Friday, April 29, 2011

The Scent of Wisteria Fills the Air

A garden is a multi-sensory experience. It isn’t just about looks; it’s about hearing the birds singing and the bees humming, touching the fuzzy leaves of Lambs Ears, tasting the freshness of homegrown veggies and herbs, smelling the flowers, and rubbing your fingers on lavender, rosemary, or basil for that brief whiff of happiness.

Can you see the bird?
At this time of year it’s the scent of wisteria that fills the air of my garden. You walk onto my front porch or go through the garden gate and you’re enveloped with it’s heady fragrance. It’s intoxicating. It’s magical. Throughout the year I curse the invasiveness of the wisteria as I prune and dig out vines from all over my yard, but in the spring it makes me giddy.

Wisteria through the garden gate.

Vine wisteria by the garden gate and tree wisteria in background.
 I first fell in love with wisteria when I was in England and saw it clinging to the side of a cute cottage in the Cotswolds. It conjured up romantic notions just seeing it’s dangling flowers and smelling it’s heavenly fragrance. After all, it was the promise of “wisteria and sunshine” that lured some London women to spend holiday in Italy in the book/movie “Enchanted April.” When Brian and I were looking at houses to buy and I saw the wisteria vines at this house, I knew it was meant to be. (That, along with the built-in bookcases, the greenhouse, and the screened-in back all was perfect.) Little did I know what I was getting myself into with that wisteria!

Wisteria on the front porch (with an Azalea).
 I once read that wisteria grows 10 feet per year and I believe it! I have to prune it at least twice a year, if not more. It also pops up everywhere in my garden beds. I’ve dug up vines as thick as my arm when trying to plant – having to saw them out in pieces with my hand saw. A neighbor said that our property used to be overgrown with it. That been said, if you're interested in growing wisteria, my suggestion is to look for the American variety instead of the Japanese one.  The American kind is not as invasive.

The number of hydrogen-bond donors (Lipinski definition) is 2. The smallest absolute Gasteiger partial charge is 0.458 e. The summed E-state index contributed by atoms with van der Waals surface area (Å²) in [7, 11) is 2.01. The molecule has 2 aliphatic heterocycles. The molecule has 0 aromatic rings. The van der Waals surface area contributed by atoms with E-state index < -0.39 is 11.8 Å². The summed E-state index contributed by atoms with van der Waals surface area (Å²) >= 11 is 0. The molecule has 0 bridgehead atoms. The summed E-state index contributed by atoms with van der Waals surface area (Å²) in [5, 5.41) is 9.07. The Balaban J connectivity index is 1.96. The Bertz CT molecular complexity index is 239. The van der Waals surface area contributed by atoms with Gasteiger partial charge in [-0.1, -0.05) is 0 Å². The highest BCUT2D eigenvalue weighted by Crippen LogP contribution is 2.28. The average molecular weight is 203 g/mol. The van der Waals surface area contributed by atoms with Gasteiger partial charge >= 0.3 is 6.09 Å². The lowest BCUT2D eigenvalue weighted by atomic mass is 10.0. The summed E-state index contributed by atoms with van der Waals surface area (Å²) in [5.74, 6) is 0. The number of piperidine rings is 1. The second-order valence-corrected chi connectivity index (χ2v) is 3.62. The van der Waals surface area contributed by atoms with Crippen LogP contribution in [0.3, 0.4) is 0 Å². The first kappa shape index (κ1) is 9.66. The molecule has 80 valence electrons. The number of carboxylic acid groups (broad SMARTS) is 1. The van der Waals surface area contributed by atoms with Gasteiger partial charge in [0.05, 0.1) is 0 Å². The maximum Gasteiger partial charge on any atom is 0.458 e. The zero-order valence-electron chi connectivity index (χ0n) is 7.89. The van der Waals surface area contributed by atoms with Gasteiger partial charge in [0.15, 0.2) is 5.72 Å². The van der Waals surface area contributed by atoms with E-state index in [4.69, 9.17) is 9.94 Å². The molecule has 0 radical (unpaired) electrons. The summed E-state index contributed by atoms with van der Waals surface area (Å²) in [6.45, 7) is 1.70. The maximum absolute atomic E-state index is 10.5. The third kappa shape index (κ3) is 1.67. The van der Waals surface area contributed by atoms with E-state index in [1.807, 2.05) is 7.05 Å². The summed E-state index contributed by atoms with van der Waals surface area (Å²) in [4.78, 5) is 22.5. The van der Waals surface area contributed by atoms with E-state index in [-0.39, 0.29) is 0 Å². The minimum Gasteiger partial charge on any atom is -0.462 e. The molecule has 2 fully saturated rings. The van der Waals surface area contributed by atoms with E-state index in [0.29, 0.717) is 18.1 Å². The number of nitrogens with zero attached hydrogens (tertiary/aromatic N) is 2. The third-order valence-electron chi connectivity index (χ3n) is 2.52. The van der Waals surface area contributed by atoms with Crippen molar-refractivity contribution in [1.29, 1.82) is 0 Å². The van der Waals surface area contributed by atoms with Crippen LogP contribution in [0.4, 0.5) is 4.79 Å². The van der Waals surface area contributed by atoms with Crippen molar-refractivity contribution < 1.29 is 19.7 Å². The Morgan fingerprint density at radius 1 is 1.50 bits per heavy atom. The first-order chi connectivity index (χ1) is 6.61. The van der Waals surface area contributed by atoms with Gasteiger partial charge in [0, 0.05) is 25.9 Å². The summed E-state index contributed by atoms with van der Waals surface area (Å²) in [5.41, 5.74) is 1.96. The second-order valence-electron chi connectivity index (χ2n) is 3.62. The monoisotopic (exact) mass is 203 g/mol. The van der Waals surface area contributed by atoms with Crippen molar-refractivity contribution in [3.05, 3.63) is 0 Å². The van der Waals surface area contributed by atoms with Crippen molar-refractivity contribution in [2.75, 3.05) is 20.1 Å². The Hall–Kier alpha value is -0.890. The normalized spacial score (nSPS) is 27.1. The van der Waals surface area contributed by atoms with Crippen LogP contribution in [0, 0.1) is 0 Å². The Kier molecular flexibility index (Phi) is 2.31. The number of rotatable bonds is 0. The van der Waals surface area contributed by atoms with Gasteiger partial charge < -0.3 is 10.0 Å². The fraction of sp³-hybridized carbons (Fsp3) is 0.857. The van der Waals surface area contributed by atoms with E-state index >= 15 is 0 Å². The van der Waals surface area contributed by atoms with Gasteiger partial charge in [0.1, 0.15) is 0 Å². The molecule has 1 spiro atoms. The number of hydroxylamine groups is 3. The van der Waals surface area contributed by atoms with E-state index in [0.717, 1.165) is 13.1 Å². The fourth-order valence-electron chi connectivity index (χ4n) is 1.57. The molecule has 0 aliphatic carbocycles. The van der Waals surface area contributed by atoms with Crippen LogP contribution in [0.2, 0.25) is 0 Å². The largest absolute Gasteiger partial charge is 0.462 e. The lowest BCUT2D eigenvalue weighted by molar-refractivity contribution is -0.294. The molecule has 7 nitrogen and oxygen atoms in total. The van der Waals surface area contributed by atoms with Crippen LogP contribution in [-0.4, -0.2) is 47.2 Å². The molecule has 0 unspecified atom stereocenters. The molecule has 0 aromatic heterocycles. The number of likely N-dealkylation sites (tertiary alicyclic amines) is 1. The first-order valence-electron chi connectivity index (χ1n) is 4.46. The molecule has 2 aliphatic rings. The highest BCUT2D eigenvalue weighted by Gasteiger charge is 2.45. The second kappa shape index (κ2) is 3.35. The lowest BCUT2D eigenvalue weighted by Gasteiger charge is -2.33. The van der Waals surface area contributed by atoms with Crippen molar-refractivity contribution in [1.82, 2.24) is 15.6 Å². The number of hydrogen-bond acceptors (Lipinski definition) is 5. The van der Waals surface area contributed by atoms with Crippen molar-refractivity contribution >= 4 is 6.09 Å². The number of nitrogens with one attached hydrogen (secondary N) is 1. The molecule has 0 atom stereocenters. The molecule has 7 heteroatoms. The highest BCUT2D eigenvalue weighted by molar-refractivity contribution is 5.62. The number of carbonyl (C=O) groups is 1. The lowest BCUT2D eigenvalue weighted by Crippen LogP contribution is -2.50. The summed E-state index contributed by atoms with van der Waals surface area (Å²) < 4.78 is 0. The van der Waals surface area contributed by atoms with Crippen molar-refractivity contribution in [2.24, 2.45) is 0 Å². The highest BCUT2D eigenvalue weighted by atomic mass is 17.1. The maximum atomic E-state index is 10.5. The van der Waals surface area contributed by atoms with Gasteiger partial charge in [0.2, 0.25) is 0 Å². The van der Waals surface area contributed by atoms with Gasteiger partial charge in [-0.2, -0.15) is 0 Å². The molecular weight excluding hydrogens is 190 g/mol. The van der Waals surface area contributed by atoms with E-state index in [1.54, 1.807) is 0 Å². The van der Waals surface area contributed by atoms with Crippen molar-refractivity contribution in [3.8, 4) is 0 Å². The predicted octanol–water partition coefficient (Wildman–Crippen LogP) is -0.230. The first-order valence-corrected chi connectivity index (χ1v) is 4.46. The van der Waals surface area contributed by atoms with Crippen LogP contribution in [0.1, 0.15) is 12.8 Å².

Wisteria on the shed/workshop and growing up a tree.
 I also have a wisteria tree, which still needs pruning, but is much more tame than the vine variety.

Tree Wisteria.
 Come early to mid fall, you’ll find me either on the roof or on top of a ladder entangled in the wisteria vines trying to prune it to a manageable level. (Tip: Don't prune it too late in the season, though, or it won't bloom in the spring.) As much nuisance as it can be, it’s all worth it when I see those gorgeous lavender flowers and breathe in that amazing fragrance. Nothing beats it. Who cares about smelling the roses when you can smell wisteria!

A close-up of the lovely Wisteria flowers.

Wednesday, April 27, 2011

The Beauty of Spring

There is something fresh and rejuvenating about the first days of spring. Even the air smells different as green things sprout from the soil and buds form on trees. Spring is refreshing and reviving after the hibernation of winter. I become somewhat hermit-like during the cold days of winter. Come spring I can't wait to be outside enjoying the wonders of nature.

In the spirit of renewal and new beginnings, I am starting this garden blog. It is my way of keeping track of what's going on in my garden and sharing information on classes I've taken, gardens I've visited, garden-related art, and other garden miscellany. The look of this blog will no doubt change as I learn to use it – being that I'm a graphic designer it has to look good! In the meantime, here are some photos that I took a few weeks ago of the jubilation of spring bursting forth in my garden. It seems only natural that I begin my "Daffodils and Daydreams" blog with some daffodil shots. In a sense, daffodils are the flowers that first planted the gardening seed in me. When I was a little girl, my sisters and I used to play in the woods behind our house. There was a long-forgotten garden there that we used to love to visit in spring. There was a mass of daffodils in the dappled sunlight under massive trees. It was like a fairy-tale seeing that sea of yellow. (We used to pick some to bring home to our mom – shhh, don't tell anyone.) There was a small pond with a cement bridge and on the other side was a mass of tiny blue flowers. It took me years to figure out what those flowers were – Scilla Siberica ("Spring Beauty").

I wish I knew what kinds of daffodils these are, but I "inherited" these from a previous owner so I'm not sure. They look lovely in the sunshine, though, don't they?

I planted this Helleborus Bridal Queen just last year and have fallen head-over-heals in love with it. It's a double form (obviously) and it's absolutely gorgeous. It's flowers have lasted much longer than I thought they would. I love the little maroon / pink dots on the petals.

Along with the helleborus, these purple crocus are the first flowers to bloom in my yard.

And of course forsythia (can you spot the small, green bug?)...

And I had to end with some Scilla Siberica since it's a childhood favorite. If only mine looked like that ocean of blue that I remember in that long-forgotten garden of my youth. They spread, so maybe one day they will.